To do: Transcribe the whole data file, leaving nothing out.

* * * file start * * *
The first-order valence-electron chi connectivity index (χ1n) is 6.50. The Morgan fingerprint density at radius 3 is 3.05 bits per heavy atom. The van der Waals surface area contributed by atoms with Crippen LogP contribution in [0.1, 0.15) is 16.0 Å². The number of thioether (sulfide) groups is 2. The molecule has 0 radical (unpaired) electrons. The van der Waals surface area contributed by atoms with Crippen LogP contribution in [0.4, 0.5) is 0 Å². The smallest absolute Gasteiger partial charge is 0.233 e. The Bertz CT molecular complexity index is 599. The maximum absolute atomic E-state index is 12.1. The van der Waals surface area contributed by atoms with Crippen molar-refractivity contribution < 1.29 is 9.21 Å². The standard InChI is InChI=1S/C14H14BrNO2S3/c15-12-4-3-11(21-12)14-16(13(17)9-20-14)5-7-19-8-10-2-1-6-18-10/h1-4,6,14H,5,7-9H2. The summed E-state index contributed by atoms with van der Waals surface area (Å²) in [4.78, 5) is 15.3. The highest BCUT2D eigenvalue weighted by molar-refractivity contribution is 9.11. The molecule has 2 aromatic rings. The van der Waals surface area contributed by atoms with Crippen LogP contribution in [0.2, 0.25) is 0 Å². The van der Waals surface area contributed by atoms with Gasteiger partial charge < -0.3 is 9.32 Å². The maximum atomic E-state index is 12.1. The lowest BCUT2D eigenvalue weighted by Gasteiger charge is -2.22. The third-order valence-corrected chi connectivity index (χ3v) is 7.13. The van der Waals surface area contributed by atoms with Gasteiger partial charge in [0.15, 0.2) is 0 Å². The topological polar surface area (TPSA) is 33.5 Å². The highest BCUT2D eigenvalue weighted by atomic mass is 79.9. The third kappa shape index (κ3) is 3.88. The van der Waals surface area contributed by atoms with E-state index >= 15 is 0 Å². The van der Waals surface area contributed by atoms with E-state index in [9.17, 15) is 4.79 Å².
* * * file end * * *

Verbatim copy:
The first-order valence-electron chi connectivity index (χ1n) is 6.50. The Morgan fingerprint density at radius 3 is 3.05 bits per heavy atom. The van der Waals surface area contributed by atoms with Crippen LogP contribution in [0.1, 0.15) is 16.0 Å². The number of thioether (sulfide) groups is 2. The molecule has 0 radical (unpaired) electrons. The van der Waals surface area contributed by atoms with Crippen LogP contribution in [0.4, 0.5) is 0 Å². The smallest absolute Gasteiger partial charge is 0.233 e. The Bertz CT molecular complexity index is 599. The maximum absolute atomic E-state index is 12.1. The van der Waals surface area contributed by atoms with Crippen molar-refractivity contribution < 1.29 is 9.21 Å². The standard InChI is InChI=1S/C14H14BrNO2S3/c15-12-4-3-11(21-12)14-16(13(17)9-20-14)5-7-19-8-10-2-1-6-18-10/h1-4,6,14H,5,7-9H2. The summed E-state index contributed by atoms with van der Waals surface area (Å²) in [4.78, 5) is 15.3. The highest BCUT2D eigenvalue weighted by molar-refractivity contribution is 9.11. The molecule has 2 aromatic rings. The van der Waals surface area contributed by atoms with Crippen LogP contribution in [0.2, 0.25) is 0 Å². The van der Waals surface area contributed by atoms with Gasteiger partial charge < -0.3 is 9.32 Å². The maximum atomic E-state index is 12.1. The lowest BCUT2D eigenvalue weighted by Gasteiger charge is -2.22. The third-order valence-corrected chi connectivity index (χ3v) is 7.13. The van der Waals surface area contributed by atoms with Gasteiger partial charge in [0.15, 0.2) is 0 Å². The topological polar surface area (TPSA) is 33.5 Å². The highest BCUT2D eigenvalue weighted by atomic mass is 79.9. The third kappa shape index (κ3) is 3.88. The van der Waals surface area contributed by atoms with E-state index >= 15 is 0 Å². The van der Waals surface area contributed by atoms with E-state index in [9.17, 15) is 4.79 Å².